I’m just a guy with a Weber Q and a pit. Plus, as I mentioned in my blog not so long ago, I’ve taken a liking to cheating in the oven (the ‘indoor steel box,’ for all you Griffin’s Grub regulars). Still, I’m honored that Jason felt sorry enough for me to give me a shot.


Confession No. 55 — No means no. So do about 8,000 other phrases.

It’s pronounced and spelled the same in multiple languages and easily understood in many others. It won’t net you many Scrabble points, but the word can have some major implications in real life. It’s a word so simple that it’s commonly the first one children learn. Yet many of us tend to avoid at all cost pulling it from our vocabulary bag.


In my many years of reporting news, I’ve heard the word ‘no’ sliced, diced and remixed at least 5,000 ways. Politicians, such as Texas Gov. Rick Perry, are experts at it. I learned this first-hand during an interview with him a few years ago.

Me: “Governor Perry, you have insisted that community college employees should not be entitled the same benefits as employees of four-year universities, although both are considered to be state schools. Knowing that community colleges have made hundreds of thousands of people job-ready — which has contributed significantly to our economy — is there any chance you’ll reverse your course?”

Perry: “This subject is really starting to make me angry. Community college presidents who disagree with me need to stop the name-calling and quit trying to settle this through the media.”

Coaches and players are equally good at distorting the word ‘no.’

Me: “Jeff (Russell), the Texas Rangers missed the pennant by [X] games this past season — the same number of blown saves you had. Do you feel responsible for the team not making it into the postseason?”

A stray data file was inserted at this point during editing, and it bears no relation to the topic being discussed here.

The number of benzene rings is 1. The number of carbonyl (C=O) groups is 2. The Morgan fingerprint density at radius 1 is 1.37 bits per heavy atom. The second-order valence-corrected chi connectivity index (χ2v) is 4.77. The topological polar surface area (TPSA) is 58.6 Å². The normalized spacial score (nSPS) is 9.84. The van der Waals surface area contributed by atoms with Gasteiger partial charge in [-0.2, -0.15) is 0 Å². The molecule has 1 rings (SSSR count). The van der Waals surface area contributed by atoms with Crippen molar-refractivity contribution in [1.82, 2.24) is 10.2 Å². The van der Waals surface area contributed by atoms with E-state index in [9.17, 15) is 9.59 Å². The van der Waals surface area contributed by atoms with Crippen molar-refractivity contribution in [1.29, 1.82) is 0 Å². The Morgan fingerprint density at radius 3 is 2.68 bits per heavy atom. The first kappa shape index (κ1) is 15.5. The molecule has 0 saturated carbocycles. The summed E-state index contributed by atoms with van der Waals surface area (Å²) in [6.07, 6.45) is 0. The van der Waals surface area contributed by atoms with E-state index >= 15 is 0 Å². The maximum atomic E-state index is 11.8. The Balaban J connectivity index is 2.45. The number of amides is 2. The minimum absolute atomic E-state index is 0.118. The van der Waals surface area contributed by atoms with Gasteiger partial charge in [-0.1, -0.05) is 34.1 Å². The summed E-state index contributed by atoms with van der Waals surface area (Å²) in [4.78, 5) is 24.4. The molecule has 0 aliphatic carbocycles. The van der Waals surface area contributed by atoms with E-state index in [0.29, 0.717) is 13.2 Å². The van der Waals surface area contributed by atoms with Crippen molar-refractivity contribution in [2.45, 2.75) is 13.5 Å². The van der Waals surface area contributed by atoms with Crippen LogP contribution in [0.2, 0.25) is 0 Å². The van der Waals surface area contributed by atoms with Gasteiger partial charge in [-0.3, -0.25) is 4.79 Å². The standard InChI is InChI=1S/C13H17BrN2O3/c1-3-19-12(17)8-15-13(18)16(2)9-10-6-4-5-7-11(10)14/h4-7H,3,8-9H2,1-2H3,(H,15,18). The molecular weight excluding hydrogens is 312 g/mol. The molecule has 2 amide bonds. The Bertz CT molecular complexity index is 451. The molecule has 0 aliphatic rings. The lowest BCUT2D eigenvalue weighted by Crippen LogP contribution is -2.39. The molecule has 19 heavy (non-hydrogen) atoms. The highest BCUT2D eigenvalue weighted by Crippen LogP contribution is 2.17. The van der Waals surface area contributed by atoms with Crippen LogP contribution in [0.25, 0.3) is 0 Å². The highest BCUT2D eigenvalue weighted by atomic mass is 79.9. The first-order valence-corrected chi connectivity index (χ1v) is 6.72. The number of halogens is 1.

Russell: “It’s a team game.”

Yeah. Right. Sure thing, Jeff. Cloud the issue, just as the 19-year-old intern attempted to do at my work this past week when I told her to name her price for a modest project involving her exceptional artistic ability.

“Well, I’m not really sure how busy I’m going to be at school this year,” she told me.

Keep in mind that this person is entering her second year at the university level — with 11 a.m. class start times, regular imbibing of adult beverages in smoke-filled dorm rooms and deep under-the-influence debates about why socialism is utopia. This young artist happens to be going to school on scholarship for her talents with pen and ink, and her intellectual prowess (she was in the top 5 of more than 400 high school graduates). Yet, she couldn’t bring herself to use the second shortest word in the English language.

There are plenty more code phrases for ‘no,’ many of which I’ve heard or used multiple times.

  • I’m really tired tonight.
  • We’ll get back to you.
  • Well, I’m not sure. My step-nephew is turning 13 on the day of your party, and you only turn 13 once.
  • Ask your mom.
  • My head hurts.
  • I’ve had a tough day.
  • Um, I’m not sure, but my wife comes home later. Ask her.
  • Why didn’t you remember our anniversary? (This actually means ‘hell no.’)

Despite its negative meaning, ‘no’ is an extremely valuable word. Had I used it, instead of ‘maybe,’ I could have avoided the alarm system, water filtration unit and hardback encyclopedias. I might have been able to eschew the various missionaries who have knocked on my door in efforts to convert me. Perhaps ‘no’ would have saved me from a myriad of multi-level marketing presentations or timeshare pitches.

‘No’ might also go a long way to convincing me that tonight, only cuddling will be allowed.

Like what you’ve read here? Please, join me on Facebook, where the weirdness happens every day.

When I was a child, grilling steak generally meant throwing a T-bone onto the stainless grates and serving them well done alongside a baked potato and a salad. Of course, we always had a bottle of Worcestershire sauce and homemade ranch dressing (it was sold only in make-it-yourself packets back then). These days, we carefully consider the cuts. My wife’s favorite is a London Broil, topped with garlic and butter. The flank steak, which is more readily available in Texas than her home state of New Jersey, has a beefier flavor and is much more tender.

Marinated Grilled Flank Steak & Baby Bellas

With the right cut of beef, only a handful of ingredients and a few minutes on the grill are all it takes to have a restaurant-quality main course, and side.

3/4 cup – Dry red wine